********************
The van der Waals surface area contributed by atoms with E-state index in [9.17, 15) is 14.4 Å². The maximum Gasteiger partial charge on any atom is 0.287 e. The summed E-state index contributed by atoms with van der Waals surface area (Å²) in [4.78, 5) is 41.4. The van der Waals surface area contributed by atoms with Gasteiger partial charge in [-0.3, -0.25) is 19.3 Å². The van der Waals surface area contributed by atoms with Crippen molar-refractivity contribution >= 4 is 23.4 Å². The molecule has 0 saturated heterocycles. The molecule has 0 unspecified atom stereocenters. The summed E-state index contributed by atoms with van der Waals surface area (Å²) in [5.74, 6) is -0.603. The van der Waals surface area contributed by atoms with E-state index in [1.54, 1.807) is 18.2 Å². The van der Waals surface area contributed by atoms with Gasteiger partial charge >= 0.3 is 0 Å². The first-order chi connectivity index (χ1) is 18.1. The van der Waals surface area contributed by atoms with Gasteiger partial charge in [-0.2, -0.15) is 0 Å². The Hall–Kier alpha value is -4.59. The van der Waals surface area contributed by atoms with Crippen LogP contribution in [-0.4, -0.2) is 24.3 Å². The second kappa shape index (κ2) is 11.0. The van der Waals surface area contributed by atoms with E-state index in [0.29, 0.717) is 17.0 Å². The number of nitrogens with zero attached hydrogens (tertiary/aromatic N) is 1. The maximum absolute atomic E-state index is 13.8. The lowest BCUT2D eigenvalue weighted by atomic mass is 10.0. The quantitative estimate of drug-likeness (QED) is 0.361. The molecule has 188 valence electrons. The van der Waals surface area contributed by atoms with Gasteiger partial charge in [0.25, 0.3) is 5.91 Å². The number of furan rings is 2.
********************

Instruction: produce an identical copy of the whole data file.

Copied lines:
The van der Waals surface area contributed by atoms with E-state index in [9.17, 15) is 14.4 Å². The maximum Gasteiger partial charge on any atom is 0.287 e. The summed E-state index contributed by atoms with van der Waals surface area (Å²) in [4.78, 5) is 41.4. The van der Waals surface area contributed by atoms with Gasteiger partial charge in [-0.3, -0.25) is 19.3 Å². The van der Waals surface area contributed by atoms with Crippen molar-refractivity contribution >= 4 is 23.4 Å². The molecule has 0 saturated heterocycles. The molecule has 0 unspecified atom stereocenters. The summed E-state index contributed by atoms with van der Waals surface area (Å²) in [5.74, 6) is -0.603. The van der Waals surface area contributed by atoms with E-state index in [1.54, 1.807) is 18.2 Å². The van der Waals surface area contributed by atoms with Gasteiger partial charge >= 0.3 is 0 Å². The first-order chi connectivity index (χ1) is 18.1. The van der Waals surface area contributed by atoms with Gasteiger partial charge in [-0.2, -0.15) is 0 Å². The Hall–Kier alpha value is -4.59. The van der Waals surface area contributed by atoms with Crippen LogP contribution in [-0.4, -0.2) is 24.3 Å². The second kappa shape index (κ2) is 11.0. The van der Waals surface area contributed by atoms with E-state index in [0.29, 0.717) is 17.0 Å². The number of nitrogens with zero attached hydrogens (tertiary/aromatic N) is 1. The maximum absolute atomic E-state index is 13.8. The lowest BCUT2D eigenvalue weighted by atomic mass is 10.0. The quantitative estimate of drug-likeness (QED) is 0.361. The molecule has 188 valence electrons. The van der Waals surface area contributed by atoms with Gasteiger partial charge in [0.25, 0.3) is 5.91 Å². The number of furan rings is 2.